In today's stressful and fast-paced world it's important to stay calm and collected. We all too often people rely on substances or others for stress relief, however in many instances, you have the workbench in your mind to relax on your own, now let's give you the tools to make it happen.
Mindfulness training (MT) is defined by Wikipedia as follows: Mindfulness is the psychological process of bringing one's attention to experiences occurring in the present moment, which one can develop through the practice of meditation and through other training. This type of training can not only significantly reduce your stress levels compared to the control group like shown in one study (Valls-Serrano, Caracuel, & Verdejo-Garcia), but the same study showed that GMT + MM intervention "provides specific strategies to hold goals in mind and to stop and check before action" which empowers those who practice this by giving them a general execution schema that allows for goals to be achieved. Note, this is what our WPD daily goal planner intends to do as well by integrating space to write down goals when planning your day as soon below.
What we are trying to achieve is a smooth transition between habit-based and goal-related behavior. This can be achieved by Mindfulness training that Serrano, et. al.'s study finds improves in these categories:
(i) better maintenance of goals and rules in working memory
(ii) inhibition of action errors
(iii) reflexive processes that enable better organization and sequencing of subgoals
(iv) emotional regulation and mindful-ness relevant to decision-making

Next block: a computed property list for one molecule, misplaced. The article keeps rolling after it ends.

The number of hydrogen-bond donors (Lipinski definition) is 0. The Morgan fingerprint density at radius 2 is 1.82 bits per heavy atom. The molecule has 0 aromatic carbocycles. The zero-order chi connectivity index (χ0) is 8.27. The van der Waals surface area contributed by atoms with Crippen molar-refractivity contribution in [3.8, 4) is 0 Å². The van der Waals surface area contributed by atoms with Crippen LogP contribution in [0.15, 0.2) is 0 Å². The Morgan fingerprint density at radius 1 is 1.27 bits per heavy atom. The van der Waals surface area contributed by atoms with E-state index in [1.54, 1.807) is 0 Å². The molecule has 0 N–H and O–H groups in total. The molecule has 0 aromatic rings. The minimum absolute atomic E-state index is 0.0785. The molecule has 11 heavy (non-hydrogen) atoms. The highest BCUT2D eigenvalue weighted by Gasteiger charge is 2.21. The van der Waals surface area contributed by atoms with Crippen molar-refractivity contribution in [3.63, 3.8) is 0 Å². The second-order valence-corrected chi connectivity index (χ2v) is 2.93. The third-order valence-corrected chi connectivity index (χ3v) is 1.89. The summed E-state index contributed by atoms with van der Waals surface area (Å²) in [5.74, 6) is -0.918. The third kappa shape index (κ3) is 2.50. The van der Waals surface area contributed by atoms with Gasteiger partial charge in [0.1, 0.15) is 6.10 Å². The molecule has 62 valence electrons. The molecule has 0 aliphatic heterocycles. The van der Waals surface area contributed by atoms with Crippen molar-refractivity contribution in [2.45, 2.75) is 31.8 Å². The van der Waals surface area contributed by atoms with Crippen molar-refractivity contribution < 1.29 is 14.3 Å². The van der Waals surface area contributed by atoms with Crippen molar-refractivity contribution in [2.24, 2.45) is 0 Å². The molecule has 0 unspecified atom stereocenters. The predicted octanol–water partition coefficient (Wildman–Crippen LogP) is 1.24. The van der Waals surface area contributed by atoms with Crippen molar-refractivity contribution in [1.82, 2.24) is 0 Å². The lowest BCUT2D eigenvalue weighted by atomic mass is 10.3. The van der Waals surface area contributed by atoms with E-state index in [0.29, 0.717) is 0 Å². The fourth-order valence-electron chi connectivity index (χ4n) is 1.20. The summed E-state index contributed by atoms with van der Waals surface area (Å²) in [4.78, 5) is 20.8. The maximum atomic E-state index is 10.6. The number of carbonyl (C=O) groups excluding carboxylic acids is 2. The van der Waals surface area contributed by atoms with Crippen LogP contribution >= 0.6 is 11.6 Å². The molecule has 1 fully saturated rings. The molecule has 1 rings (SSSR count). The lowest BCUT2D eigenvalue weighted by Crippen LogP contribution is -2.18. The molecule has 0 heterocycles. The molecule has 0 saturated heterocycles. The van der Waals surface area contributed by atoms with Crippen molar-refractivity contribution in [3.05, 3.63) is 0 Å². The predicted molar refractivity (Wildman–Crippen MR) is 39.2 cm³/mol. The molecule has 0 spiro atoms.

(v) metacognitive top-down strategies to overcome goal neglect.
Physical Health Benefits
The research is currently being done to study the effects of mindfulness interventions for physical conditions like cancer, stroke, and multiple sclerosis (Buchholz). It is becoming so popular that 79% of medical schools offer some type of mindfulness training. The Mindfulness Research Association whose research in 2015 is showing that sleep quality may improve as a result of MT.
Drug Relapse and PTSD Benefits
One Interesting effect of MT is that among patients in one study who experienced severe childhood abuse, 47% receiving Mindfulness and behavioral-cognitive training (MBCT) relapsed versus 59% who were maintaining treatment by use of antidepressants. In those with post-traumatic stress disorder (PTSD), an MBSR program resulted in 48.9% improvement in self-reported symptom severity versus 28.1% in the control group (Polusny MA et al.) Meditation programs did not boast the same results with eating habits or substance abuse.
Mindfulness Training is the best option for many
Many people can't afford therapy or prescription drugs in America. That is why it is so crucial to spread information on the benefits of Mindfulness Training and therapy because it is something that can be learned for free if need be. in the past 20 or so years, mindfulness programs have evolved from being an esoteric practice to being a method of mainstream or clinical practice (Harrington, & Dunne), and it is for a reason. I hope this research will motivate you to seek further resources on the subject, and I will talk more about this in future articles. There are many resources on this that I will link below for your convenience. Continue to think differently.
- Buchholz, Laura. (2015). Exploring the promise of mindfulness as medicine. JAMA, The Journal of the American Medical Association, 314(13), 1327-1329.
- Harrington, A., & Dunne, J. (2015). When mindfulness is therapy: Ethical qualms, historical perspectives. 70(7), 621.
- Polusny, Melissa A., Moran, Amy, Thuras, Paul, Lamberty, Greg J., Erbes, Christopher R., Collins, Rose C., . . . Lim, Kelvin O. (2015). Mindfulness-based stress reduction for posttraumatic stress disorder among veterans. JAMA, The Journal of the American Medical Association, 314(5), 456-465.
- Valls-Serrano, C., Caracuel, A., & Verdejo-Garcia, A. (2016). Goal Management Training and Mindfulness Meditation improve executive functions and transfer to ecological tasks of daily life in polysubstance users enrolled in therapeutic community treatment. Drug and Alcohol Dependence, 165, 9-14.